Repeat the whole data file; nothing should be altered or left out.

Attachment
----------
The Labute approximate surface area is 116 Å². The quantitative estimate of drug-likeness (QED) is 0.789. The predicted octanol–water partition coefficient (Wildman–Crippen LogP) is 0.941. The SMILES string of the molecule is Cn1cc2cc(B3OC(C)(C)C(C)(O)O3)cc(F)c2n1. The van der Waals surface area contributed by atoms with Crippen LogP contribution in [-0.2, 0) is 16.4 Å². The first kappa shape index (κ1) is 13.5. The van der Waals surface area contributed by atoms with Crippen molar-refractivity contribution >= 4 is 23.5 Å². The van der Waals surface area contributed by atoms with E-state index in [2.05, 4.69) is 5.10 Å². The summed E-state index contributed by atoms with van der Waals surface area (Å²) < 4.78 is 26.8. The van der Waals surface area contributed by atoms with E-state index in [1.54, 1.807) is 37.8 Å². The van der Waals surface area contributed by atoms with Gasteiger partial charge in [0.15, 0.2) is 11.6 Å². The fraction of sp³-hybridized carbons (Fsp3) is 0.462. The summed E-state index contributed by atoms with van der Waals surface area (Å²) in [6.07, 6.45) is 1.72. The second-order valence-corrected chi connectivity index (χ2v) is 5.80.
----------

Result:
The Labute approximate surface area is 116 Å². The quantitative estimate of drug-likeness (QED) is 0.789. The predicted octanol–water partition coefficient (Wildman–Crippen LogP) is 0.941. The SMILES string of the molecule is Cn1cc2cc(B3OC(C)(C)C(C)(O)O3)cc(F)c2n1. The van der Waals surface area contributed by atoms with Crippen LogP contribution in [-0.2, 0) is 16.4 Å². The first kappa shape index (κ1) is 13.5. The van der Waals surface area contributed by atoms with Crippen molar-refractivity contribution >= 4 is 23.5 Å². The van der Waals surface area contributed by atoms with E-state index in [2.05, 4.69) is 5.10 Å². The summed E-state index contributed by atoms with van der Waals surface area (Å²) < 4.78 is 26.8. The van der Waals surface area contributed by atoms with E-state index in [1.54, 1.807) is 37.8 Å². The van der Waals surface area contributed by atoms with Gasteiger partial charge in [0.15, 0.2) is 11.6 Å². The fraction of sp³-hybridized carbons (Fsp3) is 0.462. The summed E-state index contributed by atoms with van der Waals surface area (Å²) in [6.07, 6.45) is 1.72. The second-order valence-corrected chi connectivity index (χ2v) is 5.80.